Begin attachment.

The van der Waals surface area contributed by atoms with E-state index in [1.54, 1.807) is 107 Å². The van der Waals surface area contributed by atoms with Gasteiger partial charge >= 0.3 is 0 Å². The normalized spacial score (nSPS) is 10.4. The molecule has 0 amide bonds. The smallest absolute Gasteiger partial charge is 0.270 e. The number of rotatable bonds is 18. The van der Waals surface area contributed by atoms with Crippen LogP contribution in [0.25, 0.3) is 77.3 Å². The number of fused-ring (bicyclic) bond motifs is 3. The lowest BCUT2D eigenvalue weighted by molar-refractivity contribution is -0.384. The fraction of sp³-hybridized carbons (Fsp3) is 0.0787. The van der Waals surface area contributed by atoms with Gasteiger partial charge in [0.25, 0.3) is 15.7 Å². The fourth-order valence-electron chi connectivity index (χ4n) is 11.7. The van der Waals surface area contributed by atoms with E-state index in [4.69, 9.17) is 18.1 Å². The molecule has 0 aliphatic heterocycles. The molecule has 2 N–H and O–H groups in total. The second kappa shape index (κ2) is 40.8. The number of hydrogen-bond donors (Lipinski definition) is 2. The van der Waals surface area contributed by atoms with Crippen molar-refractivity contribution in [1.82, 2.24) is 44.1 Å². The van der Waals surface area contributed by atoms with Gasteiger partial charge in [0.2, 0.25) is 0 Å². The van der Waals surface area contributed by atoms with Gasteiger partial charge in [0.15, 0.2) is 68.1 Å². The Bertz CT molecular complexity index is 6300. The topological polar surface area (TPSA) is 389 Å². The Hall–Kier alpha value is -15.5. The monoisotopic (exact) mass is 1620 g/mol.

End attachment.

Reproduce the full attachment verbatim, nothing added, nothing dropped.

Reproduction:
The van der Waals surface area contributed by atoms with E-state index in [1.54, 1.807) is 107 Å². The van der Waals surface area contributed by atoms with Gasteiger partial charge >= 0.3 is 0 Å². The normalized spacial score (nSPS) is 10.4. The molecule has 0 amide bonds. The smallest absolute Gasteiger partial charge is 0.270 e. The number of rotatable bonds is 18. The van der Waals surface area contributed by atoms with Crippen LogP contribution in [0.25, 0.3) is 77.3 Å². The number of fused-ring (bicyclic) bond motifs is 3. The lowest BCUT2D eigenvalue weighted by molar-refractivity contribution is -0.384. The fraction of sp³-hybridized carbons (Fsp3) is 0.0787. The van der Waals surface area contributed by atoms with Gasteiger partial charge in [0.25, 0.3) is 15.7 Å². The fourth-order valence-electron chi connectivity index (χ4n) is 11.7. The van der Waals surface area contributed by atoms with E-state index in [4.69, 9.17) is 18.1 Å². The molecule has 0 aliphatic heterocycles. The molecule has 2 N–H and O–H groups in total. The second kappa shape index (κ2) is 40.8. The number of hydrogen-bond donors (Lipinski definition) is 2. The van der Waals surface area contributed by atoms with Crippen molar-refractivity contribution in [1.82, 2.24) is 44.1 Å². The van der Waals surface area contributed by atoms with Gasteiger partial charge in [0.2, 0.25) is 0 Å². The van der Waals surface area contributed by atoms with Gasteiger partial charge in [0.15, 0.2) is 68.1 Å². The Bertz CT molecular complexity index is 6300. The topological polar surface area (TPSA) is 389 Å². The Hall–Kier alpha value is -15.5. The monoisotopic (exact) mass is 1620 g/mol.